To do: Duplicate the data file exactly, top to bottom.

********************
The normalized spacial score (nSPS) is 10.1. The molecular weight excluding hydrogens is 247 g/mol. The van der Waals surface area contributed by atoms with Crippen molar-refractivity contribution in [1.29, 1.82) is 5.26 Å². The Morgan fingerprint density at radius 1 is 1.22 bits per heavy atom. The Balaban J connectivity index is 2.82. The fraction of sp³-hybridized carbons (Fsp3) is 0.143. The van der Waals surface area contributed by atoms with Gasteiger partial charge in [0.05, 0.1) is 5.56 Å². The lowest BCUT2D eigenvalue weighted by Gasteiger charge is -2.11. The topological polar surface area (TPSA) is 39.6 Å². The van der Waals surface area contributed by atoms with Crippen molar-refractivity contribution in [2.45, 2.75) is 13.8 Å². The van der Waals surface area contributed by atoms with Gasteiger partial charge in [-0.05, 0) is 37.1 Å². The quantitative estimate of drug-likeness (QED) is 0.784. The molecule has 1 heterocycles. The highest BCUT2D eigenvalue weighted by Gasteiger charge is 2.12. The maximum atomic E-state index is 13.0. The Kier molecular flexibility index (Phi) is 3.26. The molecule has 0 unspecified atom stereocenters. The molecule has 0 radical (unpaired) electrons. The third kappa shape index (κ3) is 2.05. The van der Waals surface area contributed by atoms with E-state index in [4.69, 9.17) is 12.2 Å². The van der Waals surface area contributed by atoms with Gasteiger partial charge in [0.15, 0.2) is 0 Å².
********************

The normalized spacial score (nSPS) is 10.1. The molecular weight excluding hydrogens is 247 g/mol. The van der Waals surface area contributed by atoms with Crippen molar-refractivity contribution in [1.29, 1.82) is 5.26 Å². The Morgan fingerprint density at radius 1 is 1.22 bits per heavy atom. The Balaban J connectivity index is 2.82. The fraction of sp³-hybridized carbons (Fsp3) is 0.143. The van der Waals surface area contributed by atoms with Gasteiger partial charge in [0.05, 0.1) is 5.56 Å². The lowest BCUT2D eigenvalue weighted by Gasteiger charge is -2.11. The topological polar surface area (TPSA) is 39.6 Å². The van der Waals surface area contributed by atoms with Crippen molar-refractivity contribution in [2.45, 2.75) is 13.8 Å². The van der Waals surface area contributed by atoms with Gasteiger partial charge in [-0.05, 0) is 37.1 Å². The quantitative estimate of drug-likeness (QED) is 0.784. The molecule has 1 heterocycles. The highest BCUT2D eigenvalue weighted by Gasteiger charge is 2.12. The maximum atomic E-state index is 13.0. The Kier molecular flexibility index (Phi) is 3.26. The molecule has 0 unspecified atom stereocenters. The molecule has 0 radical (unpaired) electrons. The third kappa shape index (κ3) is 2.05. The van der Waals surface area contributed by atoms with E-state index in [4.69, 9.17) is 12.2 Å². The van der Waals surface area contributed by atoms with Gasteiger partial charge in [0.15, 0.2) is 0 Å².